BLOOD, TOIL, TEARS, AND SWEAT
It was on May 13, 1940, in his first speech to the House of commons, that the newly elected Prime Minister, Winston Churchill, said; ‘I have nothing to offer but blood, toil, tears, and sweat.’ And so it was to be for four more harrowing and weary years until the devastating and bloody Second World War came to its end.
Let God be praised that the gospel speaks of more than blood, toil, tears, and sweat, but let it ever be remembered that it does not speak of less! There is joy, rejoicing, blessing and singing before the believer
reaches heaven but that is not the whole story. The outcome of the Christian’s warfare is certain. He is to live in the comfort of that precious truth and that was a comfort denied to the British people throughout most of the awful years of conflict from 1939 to 1944. However, the assurance of final victory does not lessen the need for resolution in the constant battle against the world, the flesh, and the devil.
The brave martyrs literally resisted evil powers, evil doctrines, and evil systems, to the death, but for most of us it is a fact that, ‘Ye have not yet resisted unto blood, striving against sin’ (Hebrews 12.4). From the moment spiritual life is given the battle is to be joined and the battlefield is the believer’s arena. There is no ‘no discharge in that war’ (Eccl. 8.8) any more than a discharge from the inevitability of that death over which we have no power. Questions must be faced even if we cannot unhesitatingly give an answer: Am I willing to lose all for Christ and His cause? To what extent am I willing to deny myself and what kind of cross am I willing to bear? Could I face the martyr’s death that were the outcome of faithful discipleship? Our Lord’s ultimatum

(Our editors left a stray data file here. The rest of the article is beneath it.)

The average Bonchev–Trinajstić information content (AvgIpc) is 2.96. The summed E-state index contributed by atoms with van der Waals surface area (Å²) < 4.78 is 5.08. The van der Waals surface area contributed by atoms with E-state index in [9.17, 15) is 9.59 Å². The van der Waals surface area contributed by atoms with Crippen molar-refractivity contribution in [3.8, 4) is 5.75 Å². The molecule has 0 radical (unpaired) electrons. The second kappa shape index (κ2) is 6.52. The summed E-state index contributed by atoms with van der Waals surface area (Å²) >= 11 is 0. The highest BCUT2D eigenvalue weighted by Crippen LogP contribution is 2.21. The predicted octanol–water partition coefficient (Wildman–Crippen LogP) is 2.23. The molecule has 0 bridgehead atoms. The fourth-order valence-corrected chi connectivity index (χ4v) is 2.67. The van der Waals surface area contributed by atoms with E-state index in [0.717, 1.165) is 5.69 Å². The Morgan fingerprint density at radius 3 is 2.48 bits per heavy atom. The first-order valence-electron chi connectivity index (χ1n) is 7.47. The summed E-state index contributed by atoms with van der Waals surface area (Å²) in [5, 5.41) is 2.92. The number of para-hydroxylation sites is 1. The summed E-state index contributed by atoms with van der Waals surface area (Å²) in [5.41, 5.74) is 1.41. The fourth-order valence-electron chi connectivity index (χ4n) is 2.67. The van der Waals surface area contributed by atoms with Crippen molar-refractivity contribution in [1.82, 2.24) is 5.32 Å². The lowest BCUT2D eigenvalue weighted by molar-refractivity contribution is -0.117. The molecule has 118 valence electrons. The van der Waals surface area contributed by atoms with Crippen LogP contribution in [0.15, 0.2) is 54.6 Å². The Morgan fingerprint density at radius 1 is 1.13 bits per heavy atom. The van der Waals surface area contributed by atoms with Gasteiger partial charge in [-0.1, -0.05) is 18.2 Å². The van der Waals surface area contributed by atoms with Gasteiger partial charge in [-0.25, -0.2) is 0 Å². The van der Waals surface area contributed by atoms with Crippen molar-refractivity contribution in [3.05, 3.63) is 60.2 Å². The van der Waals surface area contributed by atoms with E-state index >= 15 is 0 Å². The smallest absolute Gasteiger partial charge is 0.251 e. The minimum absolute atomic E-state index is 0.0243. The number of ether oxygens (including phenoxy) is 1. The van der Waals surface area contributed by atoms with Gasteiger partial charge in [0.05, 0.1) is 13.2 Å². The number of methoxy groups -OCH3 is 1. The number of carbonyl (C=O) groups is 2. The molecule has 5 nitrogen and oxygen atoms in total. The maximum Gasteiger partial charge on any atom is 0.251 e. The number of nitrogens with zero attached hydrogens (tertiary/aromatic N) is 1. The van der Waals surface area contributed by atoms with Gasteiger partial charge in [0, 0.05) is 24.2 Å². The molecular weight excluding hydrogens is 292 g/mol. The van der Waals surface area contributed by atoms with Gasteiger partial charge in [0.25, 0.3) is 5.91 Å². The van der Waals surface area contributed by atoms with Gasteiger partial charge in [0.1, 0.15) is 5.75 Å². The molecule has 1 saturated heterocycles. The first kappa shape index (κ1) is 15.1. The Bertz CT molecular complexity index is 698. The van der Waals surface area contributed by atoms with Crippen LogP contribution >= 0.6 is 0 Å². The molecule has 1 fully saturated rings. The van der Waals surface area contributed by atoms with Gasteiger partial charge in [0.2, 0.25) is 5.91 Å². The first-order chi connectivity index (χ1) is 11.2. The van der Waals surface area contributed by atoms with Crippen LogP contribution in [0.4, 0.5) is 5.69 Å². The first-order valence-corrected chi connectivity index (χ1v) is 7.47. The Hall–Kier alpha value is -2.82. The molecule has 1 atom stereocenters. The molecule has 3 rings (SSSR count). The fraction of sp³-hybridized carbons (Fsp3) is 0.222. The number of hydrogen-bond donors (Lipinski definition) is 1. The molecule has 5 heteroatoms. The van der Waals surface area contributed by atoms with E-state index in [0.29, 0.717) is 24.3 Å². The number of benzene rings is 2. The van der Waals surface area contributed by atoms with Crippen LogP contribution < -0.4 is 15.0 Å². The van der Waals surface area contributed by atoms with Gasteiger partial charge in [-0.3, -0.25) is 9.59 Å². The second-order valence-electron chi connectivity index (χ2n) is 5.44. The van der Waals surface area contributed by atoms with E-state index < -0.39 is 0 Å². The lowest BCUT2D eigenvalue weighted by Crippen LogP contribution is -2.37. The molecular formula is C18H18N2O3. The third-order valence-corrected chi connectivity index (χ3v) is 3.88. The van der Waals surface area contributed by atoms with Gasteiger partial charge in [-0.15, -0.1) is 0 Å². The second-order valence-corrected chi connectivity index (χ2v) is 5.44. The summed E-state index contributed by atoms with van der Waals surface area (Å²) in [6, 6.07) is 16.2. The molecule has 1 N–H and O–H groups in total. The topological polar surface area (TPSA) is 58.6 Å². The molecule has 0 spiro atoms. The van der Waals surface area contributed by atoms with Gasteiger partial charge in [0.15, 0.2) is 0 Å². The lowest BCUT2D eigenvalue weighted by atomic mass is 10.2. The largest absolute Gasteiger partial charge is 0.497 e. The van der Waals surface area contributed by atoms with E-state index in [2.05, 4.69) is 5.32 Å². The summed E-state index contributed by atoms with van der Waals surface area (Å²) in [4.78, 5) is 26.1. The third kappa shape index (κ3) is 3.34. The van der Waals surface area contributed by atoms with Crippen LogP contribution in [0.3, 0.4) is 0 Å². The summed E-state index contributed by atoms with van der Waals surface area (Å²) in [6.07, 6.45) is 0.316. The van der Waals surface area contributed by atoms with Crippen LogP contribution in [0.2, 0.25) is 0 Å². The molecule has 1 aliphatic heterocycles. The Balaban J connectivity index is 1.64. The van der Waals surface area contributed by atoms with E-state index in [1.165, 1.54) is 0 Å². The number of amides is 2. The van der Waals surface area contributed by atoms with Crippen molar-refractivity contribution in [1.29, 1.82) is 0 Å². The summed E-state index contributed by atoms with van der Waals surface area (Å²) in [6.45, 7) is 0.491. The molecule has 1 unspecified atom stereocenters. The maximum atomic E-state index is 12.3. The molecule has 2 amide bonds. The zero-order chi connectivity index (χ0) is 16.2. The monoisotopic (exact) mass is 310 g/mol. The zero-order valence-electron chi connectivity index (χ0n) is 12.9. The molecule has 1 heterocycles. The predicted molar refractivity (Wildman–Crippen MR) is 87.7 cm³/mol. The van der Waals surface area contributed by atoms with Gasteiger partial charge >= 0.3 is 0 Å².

is as relevant now as it was nearly two thousand years ago; ‘For whosoever will save his life shall lose it; but whosoever shall lose his life for my sake and the gospel’s, the same shall save it,’ (Mark 8.25).
Paul was a great labourer and knew much of the toil of the Christian ministry. He could say of his Lord; ‘Whom we preach, warning every man, and teaching every man in all wisdom; that we may present every man perfect in Christ Jesus: Whereunto I also labour, striving according to his working, which worketh in me mightily’ (Col. 1.28-29). Though not all are called to preach, yet labouring and striving are to mark the life of all true Christians because, ‘Know ye not that they which run in a race run all, but one receiveth the prize? So run, that ye may obtain’ (1 Cor. 9.24). In these days of so many labour-saving devices it seems to surprise some people that there are no such devices to relieve the toil of the narrow way to heaven. Some churches languish, not only because there are so few members but because so few are willing to work. They have forgotten the Saviour’s words, ‘I must work the works of him that sent me, while it is day: The night cometh, when no man can work’ (John 9.4).
Go labour on: spend, and be spent,